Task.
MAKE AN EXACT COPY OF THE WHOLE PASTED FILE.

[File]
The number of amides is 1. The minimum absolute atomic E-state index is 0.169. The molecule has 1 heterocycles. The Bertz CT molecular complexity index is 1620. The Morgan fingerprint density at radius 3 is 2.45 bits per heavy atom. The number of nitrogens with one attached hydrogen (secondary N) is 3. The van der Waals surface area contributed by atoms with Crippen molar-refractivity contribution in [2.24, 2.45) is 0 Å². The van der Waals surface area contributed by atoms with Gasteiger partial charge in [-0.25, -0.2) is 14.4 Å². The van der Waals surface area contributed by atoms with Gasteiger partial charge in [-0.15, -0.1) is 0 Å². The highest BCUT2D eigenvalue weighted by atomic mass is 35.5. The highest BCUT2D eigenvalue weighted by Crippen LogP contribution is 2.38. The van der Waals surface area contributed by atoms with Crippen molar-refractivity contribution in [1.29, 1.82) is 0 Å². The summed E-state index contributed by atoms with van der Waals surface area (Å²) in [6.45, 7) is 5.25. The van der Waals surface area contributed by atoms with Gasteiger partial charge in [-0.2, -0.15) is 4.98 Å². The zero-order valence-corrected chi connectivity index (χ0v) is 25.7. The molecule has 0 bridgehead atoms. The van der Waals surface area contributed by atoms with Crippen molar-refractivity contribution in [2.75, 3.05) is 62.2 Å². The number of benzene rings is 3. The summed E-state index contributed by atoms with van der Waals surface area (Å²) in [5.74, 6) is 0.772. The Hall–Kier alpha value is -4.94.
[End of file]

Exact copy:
The number of amides is 1. The minimum absolute atomic E-state index is 0.169. The molecule has 1 heterocycles. The Bertz CT molecular complexity index is 1620. The Morgan fingerprint density at radius 3 is 2.45 bits per heavy atom. The number of nitrogens with one attached hydrogen (secondary N) is 3. The van der Waals surface area contributed by atoms with Crippen molar-refractivity contribution in [2.24, 2.45) is 0 Å². The van der Waals surface area contributed by atoms with Gasteiger partial charge in [-0.25, -0.2) is 14.4 Å². The van der Waals surface area contributed by atoms with Gasteiger partial charge in [-0.15, -0.1) is 0 Å². The highest BCUT2D eigenvalue weighted by atomic mass is 35.5. The highest BCUT2D eigenvalue weighted by Crippen LogP contribution is 2.38. The van der Waals surface area contributed by atoms with Crippen molar-refractivity contribution in [1.29, 1.82) is 0 Å². The summed E-state index contributed by atoms with van der Waals surface area (Å²) in [6.45, 7) is 5.25. The van der Waals surface area contributed by atoms with Gasteiger partial charge in [-0.2, -0.15) is 4.98 Å². The zero-order valence-corrected chi connectivity index (χ0v) is 25.7. The molecule has 0 bridgehead atoms. The van der Waals surface area contributed by atoms with Crippen molar-refractivity contribution in [2.75, 3.05) is 62.2 Å². The number of benzene rings is 3. The summed E-state index contributed by atoms with van der Waals surface area (Å²) in [5.74, 6) is 0.772. The Hall–Kier alpha value is -4.94.